Wednesday, January 19, 2011

Front or Baroclinic Trough?

There are probably as many definitions of front as there are meteorologists and, if there is something that meteorologists love to argue about, it is surface frontal analysis.

Mother nature does not think in terms of fronts.  She thinks in terms of fundamental physical processes.  Those processes frequently produce strong temperature gradients or, what humans, for the sake of convenience, call and frequently analyze as a front.  However, the magnitude of temperature gradient (or temperature contrast) required for the existence of a front remains subject to debate and frequently the position of a front on a surface weather map is ambiguous.  

The classic example is a composite of the fronts and troughs analyzed by the participants of a workshop convened at the National Meteorological Center (NMC, now the National Centers for Environmental Prediction, NCEP) and published in Uccellini et al (1992) and Sanders and Doswell (1995).  Note the lack of agreement with regards to frontal position and, in some cases, the existence of a trough or front.

A frontal zone is traditionally defined as an elongated zone of strong horizontal temperature gradient, with the front analyzed on the warm side of the zone.  Issues arise, however, because strong is a subjective term, limited surface observations frequently preclude accurate analysis of the actual temperature gradient, and diabatic and boundary layer processes can frequently obscure airmass changes associated with frontal passages.  Sanders (1999) proposed that surface fronts be distinguished from nonfrontal baroclinic zones (i.e., baroclinic zones not accompanied by a significant cyclonic wind shift) and baroclinic troughs (i.e., a pressure trough and cyclonic wind shift with an insufficient temperature contrast to be called a front).  At issue is what magnitude of temperature gradient to use to distinguish between a front and a baroclinic trough.  Sanders (1999) chose a minimum temperature gradient of 8C/110 km (which is 8C per degree latitude - hence the odd units), but not matter what value is chosen, we are still dealing with an arbitrary threshold.  

In practice, I like to distinguish between fronts and baroclinic troughs, but don't use an objective temperature gradient threshold to distinguish between the two.  I typically use the term front when there is a clear and abrupt contrast in temperature and the term baroclinic trough when there is a baroclinic zone, but no clear and abrupt leading edge.  This is admittedly subjective, but such are the compromises that need to be made when applying an imperfect conceptual model to a complex atmosphere with limited surface observations.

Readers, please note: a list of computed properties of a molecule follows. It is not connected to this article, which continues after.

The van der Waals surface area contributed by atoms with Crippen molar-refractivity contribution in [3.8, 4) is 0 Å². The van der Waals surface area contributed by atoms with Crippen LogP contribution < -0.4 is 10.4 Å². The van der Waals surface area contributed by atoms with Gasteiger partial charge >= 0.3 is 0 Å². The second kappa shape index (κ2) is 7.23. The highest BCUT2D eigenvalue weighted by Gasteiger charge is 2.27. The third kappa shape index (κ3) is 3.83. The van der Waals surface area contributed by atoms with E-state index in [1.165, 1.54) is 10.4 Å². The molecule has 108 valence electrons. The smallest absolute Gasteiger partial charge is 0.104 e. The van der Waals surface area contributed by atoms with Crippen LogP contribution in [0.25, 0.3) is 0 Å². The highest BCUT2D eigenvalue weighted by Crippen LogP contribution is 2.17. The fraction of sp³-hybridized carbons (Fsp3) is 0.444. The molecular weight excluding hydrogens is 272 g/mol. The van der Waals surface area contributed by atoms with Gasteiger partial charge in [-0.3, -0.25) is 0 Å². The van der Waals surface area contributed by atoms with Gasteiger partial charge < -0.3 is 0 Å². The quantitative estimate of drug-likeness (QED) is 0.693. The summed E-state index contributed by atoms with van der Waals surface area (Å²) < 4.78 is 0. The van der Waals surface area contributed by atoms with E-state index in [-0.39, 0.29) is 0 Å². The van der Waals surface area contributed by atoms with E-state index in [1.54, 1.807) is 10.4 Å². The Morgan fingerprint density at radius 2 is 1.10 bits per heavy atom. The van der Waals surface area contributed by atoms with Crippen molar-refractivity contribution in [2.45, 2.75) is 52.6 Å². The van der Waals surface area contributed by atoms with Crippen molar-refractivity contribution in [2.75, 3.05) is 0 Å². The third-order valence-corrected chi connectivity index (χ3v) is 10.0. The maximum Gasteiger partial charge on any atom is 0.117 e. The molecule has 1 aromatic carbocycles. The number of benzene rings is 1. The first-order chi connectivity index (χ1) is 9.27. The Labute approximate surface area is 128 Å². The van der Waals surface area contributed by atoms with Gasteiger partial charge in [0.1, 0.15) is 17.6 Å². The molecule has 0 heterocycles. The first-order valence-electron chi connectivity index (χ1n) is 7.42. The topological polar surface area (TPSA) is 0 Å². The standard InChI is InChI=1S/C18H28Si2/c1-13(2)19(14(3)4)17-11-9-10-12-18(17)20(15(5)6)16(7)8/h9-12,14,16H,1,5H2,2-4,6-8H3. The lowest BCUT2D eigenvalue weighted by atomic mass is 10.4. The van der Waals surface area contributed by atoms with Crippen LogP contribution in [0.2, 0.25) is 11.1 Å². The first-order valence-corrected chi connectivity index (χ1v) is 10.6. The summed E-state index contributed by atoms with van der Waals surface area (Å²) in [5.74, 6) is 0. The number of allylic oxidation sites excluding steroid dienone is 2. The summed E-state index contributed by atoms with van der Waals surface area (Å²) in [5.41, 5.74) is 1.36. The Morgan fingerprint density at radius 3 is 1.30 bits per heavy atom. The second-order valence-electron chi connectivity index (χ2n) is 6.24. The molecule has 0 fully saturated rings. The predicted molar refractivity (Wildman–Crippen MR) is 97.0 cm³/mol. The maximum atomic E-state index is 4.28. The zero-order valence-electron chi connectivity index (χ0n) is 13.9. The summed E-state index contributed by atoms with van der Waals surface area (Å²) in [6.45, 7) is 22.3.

So lets have a look at what happened early this morning.  If we look at the WBB time series, it is pretty clear that temperatures are several degrees lower this morning than yesterday morning, despite widespread cloud cover, so it appears there has been an airmass change overnight, but was there a frontal passage?

The time series shows the most rapid decrease in temperature occurred at around 1000 UTC (0300 MST).  The temperature fell from about 45F to 35F (about 5C) over a two hour period.  Concurrently, the dewpoint increased from 20F to 34F.  The RUC analysis at 1000 UTC shows broad baroclinity over much of the Intermountain West, but it is somewhat more concentrated along a cyclonic wind shift just upstream of Salt Lake City.  

The RUC surface potential temperature analysis is, however, somewhat convoluted.  The leading edge of strongest potential temperature gradient is over southern Idaho, and the baroclinity is weak over northern Utah. 

Not being a fan of objective surface analyses in our part of the world, I like to take a look at the actual observations from MesoWest.  As shown below, at 1000 UTC, temperatures in the Salt Lake Valley are in the low 40s (44F at KSLC), but the temperature contrast to the north is pretty weak.  If one goes all the north end of the Great Salt Lake, the temperature is still 37F.

Thus, I classify this event as a baroclinic trough.  There is a baroclinic zone and cyclonic wind shift at 700 mb, but the magnitude of the temperature gradient at the surface is weak (the 7F temperature contrast between KSLC and the north end of the Great Salt Lake is <4C/110 km).  Thus, it doesn't meet my definition of a front.  Others may have differing perspectives.  

1 comment:

  1. Whatever you decide to call it, it sure has made the atm clear tonight. The moon is brilliant. I guess thats what it should look like though ...